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Equity calls for cap on audition fees in bid to widen access to drama schools

Two RADA students taking direction during a workshop RADA students taking direction during a workshop. The school said it welcomed Equity's planned audit of fees for auditions
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Drama schools across the UK are facing a crackdown on audition fees as part of a fresh bid to improve accessibility to training.

A motion passed at Equity’s Annual Representative Conference claimed that the acting profession should be “more representative of the population as a whole”, and that all barriers preventing this should be addressed.

Equity has now agreed to carry out an audit of the charges levied for auditions by drama schools across the UK, which can be as much as £85.

Once it has gathered the results, the union will campaign to encourage drama schools to adhere to “an agreed UK-wide cap on audition fees to be implemented”.

Speaking for the motion, Richard Grayson from the Oxford general branch said the measures set out in the motion were vital to improve diversity.

Sheila Jones, from the Liverpool and district general branch, added: “Only the well-off can afford to choose which schools they want to go to. It’s absolutely shocking.”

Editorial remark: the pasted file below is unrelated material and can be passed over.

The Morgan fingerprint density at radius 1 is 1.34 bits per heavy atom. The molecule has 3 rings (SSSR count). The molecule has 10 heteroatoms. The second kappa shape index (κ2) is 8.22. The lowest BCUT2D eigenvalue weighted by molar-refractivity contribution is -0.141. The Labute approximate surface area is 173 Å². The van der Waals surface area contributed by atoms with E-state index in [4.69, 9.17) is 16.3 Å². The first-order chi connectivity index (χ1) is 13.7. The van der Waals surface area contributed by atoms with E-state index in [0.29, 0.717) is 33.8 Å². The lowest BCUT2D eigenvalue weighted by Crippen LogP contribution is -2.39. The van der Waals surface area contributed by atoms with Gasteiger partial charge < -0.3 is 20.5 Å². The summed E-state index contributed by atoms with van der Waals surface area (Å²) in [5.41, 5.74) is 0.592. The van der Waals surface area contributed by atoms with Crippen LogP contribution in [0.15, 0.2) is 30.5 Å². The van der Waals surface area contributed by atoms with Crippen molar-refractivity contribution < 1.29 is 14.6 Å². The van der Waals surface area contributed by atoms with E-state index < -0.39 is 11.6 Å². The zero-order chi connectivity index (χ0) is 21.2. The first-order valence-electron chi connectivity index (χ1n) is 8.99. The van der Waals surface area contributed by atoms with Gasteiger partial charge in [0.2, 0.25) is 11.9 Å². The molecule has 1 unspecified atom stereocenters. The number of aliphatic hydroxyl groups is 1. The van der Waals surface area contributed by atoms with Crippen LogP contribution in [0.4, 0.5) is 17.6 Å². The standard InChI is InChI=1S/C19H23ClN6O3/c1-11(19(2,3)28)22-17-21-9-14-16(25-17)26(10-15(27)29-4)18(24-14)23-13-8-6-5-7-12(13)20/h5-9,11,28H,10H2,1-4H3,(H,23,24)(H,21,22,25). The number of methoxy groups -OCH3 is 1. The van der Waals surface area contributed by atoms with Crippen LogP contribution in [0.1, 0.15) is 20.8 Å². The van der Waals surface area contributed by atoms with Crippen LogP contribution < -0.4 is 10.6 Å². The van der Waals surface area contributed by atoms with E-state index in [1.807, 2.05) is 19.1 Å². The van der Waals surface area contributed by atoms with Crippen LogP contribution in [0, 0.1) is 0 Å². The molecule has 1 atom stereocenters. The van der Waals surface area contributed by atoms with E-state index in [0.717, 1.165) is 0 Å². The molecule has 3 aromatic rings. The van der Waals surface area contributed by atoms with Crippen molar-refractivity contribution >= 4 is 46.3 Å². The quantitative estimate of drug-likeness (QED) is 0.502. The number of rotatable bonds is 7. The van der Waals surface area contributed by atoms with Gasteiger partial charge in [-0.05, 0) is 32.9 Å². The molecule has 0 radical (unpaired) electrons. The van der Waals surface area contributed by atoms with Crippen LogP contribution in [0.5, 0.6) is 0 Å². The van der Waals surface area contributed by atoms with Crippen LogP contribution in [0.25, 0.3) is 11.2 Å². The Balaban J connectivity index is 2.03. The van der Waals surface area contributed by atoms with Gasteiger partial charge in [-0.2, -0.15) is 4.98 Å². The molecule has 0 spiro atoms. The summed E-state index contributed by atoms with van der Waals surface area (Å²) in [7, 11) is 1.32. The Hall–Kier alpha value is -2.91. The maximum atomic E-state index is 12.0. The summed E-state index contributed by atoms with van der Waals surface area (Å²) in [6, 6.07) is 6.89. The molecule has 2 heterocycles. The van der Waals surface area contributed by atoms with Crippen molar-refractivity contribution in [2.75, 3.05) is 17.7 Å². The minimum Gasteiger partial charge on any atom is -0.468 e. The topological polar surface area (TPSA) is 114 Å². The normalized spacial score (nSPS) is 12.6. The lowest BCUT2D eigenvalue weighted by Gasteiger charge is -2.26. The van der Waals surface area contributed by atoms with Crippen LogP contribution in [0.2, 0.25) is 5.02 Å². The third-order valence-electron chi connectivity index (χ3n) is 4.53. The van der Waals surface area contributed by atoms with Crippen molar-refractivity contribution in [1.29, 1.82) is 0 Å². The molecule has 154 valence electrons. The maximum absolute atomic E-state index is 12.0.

Responding, RADA said it welcomed Equity’s “determination to ensure the profession is open to people from all backgrounds”, claiming it was a stance it shared.

A RADA spokeswoman said the drama school charged its 2016 intake £45 to audition prior to December last year, and £85 after.

She said the school auditions more than 3,000 people a year and argued that student fees and higher-education grants did not cover the “considerable costs” connected with this.

“RADA’s audition fee covers the administrative and operational burden of the audition process and allows RADA to continue to widen participation,” she said, adding that the audition panellists needed to be properly paid.

The school has a fee waiver scheme and supports some students with travel bursaries.

Stephen Jameson, principal of Mountview Academy of Theatre Arts, said the school welcomed the research into fee caps. It currently charges £45 to audition.

“This is in line with the limit set by the government’s Education Funding Agency. We also have a network of grassroots arts organisations across the country who scout for young talent and award free auditions to those who can’t afford to pay,” he said.

Jameson also said people auditioning receive a “full day’s experience for their money”, including acting workshops.

Meanwhile, the Liverpool Institute for Performing Arts said its fees were £40.

A spokeswoman for the school said the fee waivers and travel grants could be offered, and welcomed the idea of an audition fee audit, especially if this “encourages greater transparency about audition fee charges”.

However, she added: “The audition experience can vary widely, from a few minutes to a whole day, so it’s hard to imagine a standard fee can cope with this degree of variety.”

Jane Harrison, principal at Arts Educational Schools London, said the school charged £45 to audition, but that it offered free auditions to students who might struggle with paying.

Guildhall School of Music and Drama charges £63 for its acting auditions, which it said was a one-off fee that covered all stages of an audition.

However, a spokeswoman said the school was doing a “number of things to encourage applications from talented students from lower income backgrounds”, including launching a scheme to waive the fees for target schools in east London boroughs.

Additional reporting by David Hutchison

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